Problems include mild-to-moderate autisticlike behavior (most notably, hand flapping and avoidance of eye contact), shyness, sensory integration difficulties, attention deficits, hyperactivity, impulsivity, attention deficit disorder (ADD), attention deficit hyperactivity disorder (ADHD), depressed affect, anxiety, mental retardation (intelligence quotient [IQ] is typically 35-70), mathematical learning disabilities,[6, 7] aggressive tendencies, deficiency in abstract thinking, developmental delays after reaching early milestones (especially speech and language delays), and decreasing IQ with increasing age.

The wide range of these abnormalities is partially related to each individual's environment, maternal psychopathology, and available educational and therapeutic opportunities, especially in affected males. Patients with high-functioning home environments and appropriate education services demonstrate higher IQs and improved behavioral outcomes.

A prospective study by Del Hoyo Soriano et al indicated that in patients with fragile X syndrome, a higher level of FMR1 protein and a lower ratio of affected to total chromosomes are associated with better gains in fluid intelligence (but not in crystallized intelligence). The evidence also indicated that the affected-to-total chromosome ratio is related to anxiety and social withdrawal levels.[8]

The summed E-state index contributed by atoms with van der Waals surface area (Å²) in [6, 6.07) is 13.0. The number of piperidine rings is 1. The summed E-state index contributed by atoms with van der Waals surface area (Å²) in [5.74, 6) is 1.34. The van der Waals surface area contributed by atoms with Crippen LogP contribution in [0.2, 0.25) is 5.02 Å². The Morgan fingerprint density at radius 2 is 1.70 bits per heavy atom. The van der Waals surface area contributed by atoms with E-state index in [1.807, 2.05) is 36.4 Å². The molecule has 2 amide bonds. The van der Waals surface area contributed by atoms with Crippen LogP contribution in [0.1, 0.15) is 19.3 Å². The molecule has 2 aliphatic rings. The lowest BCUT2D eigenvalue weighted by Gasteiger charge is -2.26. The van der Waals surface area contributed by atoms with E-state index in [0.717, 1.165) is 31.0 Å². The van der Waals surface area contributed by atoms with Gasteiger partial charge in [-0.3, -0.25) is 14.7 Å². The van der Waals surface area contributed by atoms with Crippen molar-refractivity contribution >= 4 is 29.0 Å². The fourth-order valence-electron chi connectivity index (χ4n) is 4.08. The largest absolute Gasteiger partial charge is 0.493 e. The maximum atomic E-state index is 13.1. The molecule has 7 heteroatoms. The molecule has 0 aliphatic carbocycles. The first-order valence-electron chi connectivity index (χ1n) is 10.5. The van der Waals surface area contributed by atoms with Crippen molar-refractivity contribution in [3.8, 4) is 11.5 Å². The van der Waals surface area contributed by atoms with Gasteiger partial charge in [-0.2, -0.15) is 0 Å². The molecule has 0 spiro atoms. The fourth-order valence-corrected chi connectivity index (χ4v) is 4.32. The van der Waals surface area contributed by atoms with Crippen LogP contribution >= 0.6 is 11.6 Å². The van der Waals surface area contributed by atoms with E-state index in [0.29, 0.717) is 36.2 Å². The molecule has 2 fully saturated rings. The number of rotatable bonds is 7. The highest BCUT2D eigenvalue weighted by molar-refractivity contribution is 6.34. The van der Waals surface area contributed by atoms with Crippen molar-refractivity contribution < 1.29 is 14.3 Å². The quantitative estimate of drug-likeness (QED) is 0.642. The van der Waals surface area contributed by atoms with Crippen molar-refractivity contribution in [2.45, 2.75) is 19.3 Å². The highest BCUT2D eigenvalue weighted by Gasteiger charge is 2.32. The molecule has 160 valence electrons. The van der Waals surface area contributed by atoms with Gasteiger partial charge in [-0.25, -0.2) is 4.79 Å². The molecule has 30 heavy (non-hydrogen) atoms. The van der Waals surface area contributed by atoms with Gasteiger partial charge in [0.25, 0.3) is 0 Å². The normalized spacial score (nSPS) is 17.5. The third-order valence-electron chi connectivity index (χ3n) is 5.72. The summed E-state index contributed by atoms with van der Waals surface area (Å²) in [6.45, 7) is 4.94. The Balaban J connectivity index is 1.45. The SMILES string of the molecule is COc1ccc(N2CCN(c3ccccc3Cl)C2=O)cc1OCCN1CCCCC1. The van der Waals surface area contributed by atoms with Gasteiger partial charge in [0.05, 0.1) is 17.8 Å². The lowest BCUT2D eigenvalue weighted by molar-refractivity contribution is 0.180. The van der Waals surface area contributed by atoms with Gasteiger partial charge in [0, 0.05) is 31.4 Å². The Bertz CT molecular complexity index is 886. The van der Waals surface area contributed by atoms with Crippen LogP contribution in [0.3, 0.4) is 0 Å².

In addition, physical signs are associated with fragile X syndrome; however, these signs are more obvious during adolescence or after puberty and rarely result in disabilities. In addition to the cognitive, behavioral, and neuropsychological findings, the organ systems most frequently involved include the craniofacial, genital, and musculoskeletal systems.

Fragile X-associated tremor ataxia syndrome (FXTAS) has been reported in 33-46% of men older than 50 years and, less frequently (4-8%), in older women with premutations in the fragile X mental retardation (FMR1) gene. Full mutations of this gene result in fragile X syndrome. Clinical features of FXTAS include incontinence, impotence, cerebellar ataxia, peripheral neuropathy, autonomic dysfunction/orthostatic hypotension, severe intention tremor, and other signs of neurodegeneration, such as brain atrophy, memory loss and dementia, anxiety, depression, and irritability. Premature ovarian failure is reported in 25% of women with premutations; this represents a 30-fold increase compared with the general population.

The risk of fragile X–associated primary ovarian insufficiency is directly related to the number of CGG repeats. Symptoms include irregular menses, decreased fertility, premature ovarian failure, and laboratory abnormalities, such as elevated follicle-stimulating hormone (FSH) levels. Studies attempting to develop a predictive model for the timing of premature ovarian failure are underway and include the number of CGG repeats, environmental effects, and genetic factors.[9] Associations between women with premutations and autoimmune diseases (hypothyroidism and fibromyalgia) have been reported. In women with a diagnosis of ovarian insufficiency, 2-15% have a premutation.[10]